Perhaps it is precisely by telling the story of such a peculiar man (an Italian whose native tongue was German, a priest manqué, a political activist in Bolivia, and a martyr for a cause he considered just) that we can refresh and transform the way we think of Italy and being Italians, of the unceasing “brain drain”, of the current crisis and possible future of a country intoxicated with cynicism and disenchantment. Here’s our exhortation: let’s look for the Italian archangels, let’s tell their stories, let’s find “good examples of bad conduct”. Italy exported so much rebellion, why not be proud of that? While rediscovering this legacy, we’ll also rediscover one of the souls of the country. Probably the best one.

[This article was published on GQ magazine, Italian edition, in September 2009.]

Some references
* Mike Davis,  Buda’s Wagon: A Brief History of the Car Bomb, Verso Books, 2008
* Andreas Pichler, The Way of A Warrior (documentary), Miramonte Film, 2008. Click here to see the trailer (in English).

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4 Comments Post a Comment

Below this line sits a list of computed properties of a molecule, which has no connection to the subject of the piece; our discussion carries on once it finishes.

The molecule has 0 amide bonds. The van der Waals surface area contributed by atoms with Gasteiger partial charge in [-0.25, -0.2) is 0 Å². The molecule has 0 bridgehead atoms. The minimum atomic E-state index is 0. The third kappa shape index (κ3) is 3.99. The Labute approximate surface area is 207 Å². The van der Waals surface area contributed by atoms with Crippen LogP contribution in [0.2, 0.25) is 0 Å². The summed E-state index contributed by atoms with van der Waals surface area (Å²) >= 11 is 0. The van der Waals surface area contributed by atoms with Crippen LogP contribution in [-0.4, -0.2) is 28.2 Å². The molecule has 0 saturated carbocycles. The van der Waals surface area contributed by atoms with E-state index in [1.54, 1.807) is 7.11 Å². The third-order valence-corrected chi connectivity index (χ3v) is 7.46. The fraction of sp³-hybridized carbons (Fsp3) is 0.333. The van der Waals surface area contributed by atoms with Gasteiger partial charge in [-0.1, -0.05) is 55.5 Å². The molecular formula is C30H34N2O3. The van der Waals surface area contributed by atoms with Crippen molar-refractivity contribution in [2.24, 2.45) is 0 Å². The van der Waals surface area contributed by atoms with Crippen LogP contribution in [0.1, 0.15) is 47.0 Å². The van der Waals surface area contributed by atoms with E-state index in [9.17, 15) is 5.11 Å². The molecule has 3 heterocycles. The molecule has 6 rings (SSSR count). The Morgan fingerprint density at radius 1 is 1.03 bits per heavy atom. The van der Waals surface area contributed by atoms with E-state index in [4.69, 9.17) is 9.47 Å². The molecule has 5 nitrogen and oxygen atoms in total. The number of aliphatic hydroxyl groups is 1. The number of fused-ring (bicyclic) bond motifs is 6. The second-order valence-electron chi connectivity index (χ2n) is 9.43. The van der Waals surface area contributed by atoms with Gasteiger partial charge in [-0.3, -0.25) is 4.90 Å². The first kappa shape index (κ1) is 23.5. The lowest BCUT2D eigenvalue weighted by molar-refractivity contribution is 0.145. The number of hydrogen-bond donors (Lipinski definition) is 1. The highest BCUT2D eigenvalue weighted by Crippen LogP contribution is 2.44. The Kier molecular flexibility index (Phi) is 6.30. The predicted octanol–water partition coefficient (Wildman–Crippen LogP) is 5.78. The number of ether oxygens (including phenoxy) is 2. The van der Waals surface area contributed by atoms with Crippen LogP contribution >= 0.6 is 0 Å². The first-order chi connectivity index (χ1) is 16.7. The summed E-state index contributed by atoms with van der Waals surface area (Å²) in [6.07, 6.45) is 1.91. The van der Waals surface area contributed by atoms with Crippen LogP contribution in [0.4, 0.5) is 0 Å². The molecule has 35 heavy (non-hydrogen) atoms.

1. Guido Baldoni says:

    I think Umberto Fusaroli Casadei and Gino Donè Paro recently passed AWAY, not just out. Am I right? I hope not. I hope they’re still with us and simply lost consciousness.
    ;-)

  2. admin says:

    Of course (and unfortunately) you’re right, Guido. They didn’t faint, they died. We just replaced “out” with “away”, thanks! :-)

  3. sabrina lonsdale says:

    I hope he felt someday how my family did.

  4. Wu Ming says:

    Well, if an eye for an eye makes you feel better, think of this: Michael was slaughtered by the cops, he had a family too, and that family has been suffering for all these years, just like yours.

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We are the Wu Ming Foundation, a collective of writers based in Italy. We are the authors of several novels and non-fiction books written with literary techniques (which we prefer to describe as UNOs, Unidentified Narrative Objects). As of February 2014, four of our novels are available in English: Q, 54, Manituana and Altai. This is our blog in English. Ugly and rarely updated, in bad need of a restructuring, but it's better than nothing. Our livelier, regularly updated blog is in Italian and it's called Giap.